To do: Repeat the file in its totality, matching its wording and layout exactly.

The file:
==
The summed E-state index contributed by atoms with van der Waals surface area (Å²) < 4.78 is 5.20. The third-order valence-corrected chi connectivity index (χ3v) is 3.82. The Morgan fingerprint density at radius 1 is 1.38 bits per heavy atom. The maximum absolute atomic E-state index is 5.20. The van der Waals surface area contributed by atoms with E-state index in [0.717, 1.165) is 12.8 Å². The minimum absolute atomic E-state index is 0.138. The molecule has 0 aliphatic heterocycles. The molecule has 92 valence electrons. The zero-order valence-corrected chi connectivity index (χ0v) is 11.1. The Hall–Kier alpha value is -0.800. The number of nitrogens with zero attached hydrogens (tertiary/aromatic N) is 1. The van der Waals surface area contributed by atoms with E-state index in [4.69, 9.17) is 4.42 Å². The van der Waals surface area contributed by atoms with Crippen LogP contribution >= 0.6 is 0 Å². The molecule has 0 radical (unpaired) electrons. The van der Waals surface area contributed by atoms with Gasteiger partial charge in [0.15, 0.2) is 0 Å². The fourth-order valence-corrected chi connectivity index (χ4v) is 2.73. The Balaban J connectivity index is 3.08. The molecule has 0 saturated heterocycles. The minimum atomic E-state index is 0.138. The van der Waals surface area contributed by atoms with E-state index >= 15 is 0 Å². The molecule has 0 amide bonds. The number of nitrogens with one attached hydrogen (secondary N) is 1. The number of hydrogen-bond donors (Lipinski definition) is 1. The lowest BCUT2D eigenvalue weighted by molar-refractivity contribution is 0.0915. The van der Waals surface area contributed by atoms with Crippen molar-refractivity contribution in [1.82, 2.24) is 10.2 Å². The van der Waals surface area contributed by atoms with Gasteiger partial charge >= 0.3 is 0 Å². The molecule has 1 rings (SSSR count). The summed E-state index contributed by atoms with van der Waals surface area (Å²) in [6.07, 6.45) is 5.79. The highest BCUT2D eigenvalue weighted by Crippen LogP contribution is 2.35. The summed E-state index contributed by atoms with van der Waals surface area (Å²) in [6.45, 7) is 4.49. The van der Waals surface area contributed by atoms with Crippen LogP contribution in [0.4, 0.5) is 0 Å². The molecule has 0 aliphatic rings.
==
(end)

The summed E-state index contributed by atoms with van der Waals surface area (Å²) < 4.78 is 5.20. The third-order valence-corrected chi connectivity index (χ3v) is 3.82. The Morgan fingerprint density at radius 1 is 1.38 bits per heavy atom. The maximum absolute atomic E-state index is 5.20. The van der Waals surface area contributed by atoms with E-state index in [0.717, 1.165) is 12.8 Å². The minimum absolute atomic E-state index is 0.138. The molecule has 0 aliphatic heterocycles. The molecule has 92 valence electrons. The zero-order valence-corrected chi connectivity index (χ0v) is 11.1. The Hall–Kier alpha value is -0.800. The number of nitrogens with zero attached hydrogens (tertiary/aromatic N) is 1. The van der Waals surface area contributed by atoms with E-state index in [4.69, 9.17) is 4.42 Å². The van der Waals surface area contributed by atoms with Crippen LogP contribution >= 0.6 is 0 Å². The molecule has 0 radical (unpaired) electrons. The van der Waals surface area contributed by atoms with Gasteiger partial charge in [0.15, 0.2) is 0 Å². The fourth-order valence-corrected chi connectivity index (χ4v) is 2.73. The Balaban J connectivity index is 3.08. The molecule has 0 saturated heterocycles. The minimum atomic E-state index is 0.138. The van der Waals surface area contributed by atoms with E-state index >= 15 is 0 Å². The molecule has 0 amide bonds. The number of nitrogens with one attached hydrogen (secondary N) is 1. The number of hydrogen-bond donors (Lipinski definition) is 1. The lowest BCUT2D eigenvalue weighted by molar-refractivity contribution is 0.0915. The van der Waals surface area contributed by atoms with Crippen molar-refractivity contribution in [1.82, 2.24) is 10.2 Å². The van der Waals surface area contributed by atoms with Gasteiger partial charge >= 0.3 is 0 Å². The molecule has 1 rings (SSSR count). The summed E-state index contributed by atoms with van der Waals surface area (Å²) in [6.07, 6.45) is 5.79. The highest BCUT2D eigenvalue weighted by Crippen LogP contribution is 2.35. The summed E-state index contributed by atoms with van der Waals surface area (Å²) in [6.45, 7) is 4.49. The van der Waals surface area contributed by atoms with Crippen LogP contribution in [0.4, 0.5) is 0 Å². The molecule has 0 aliphatic rings.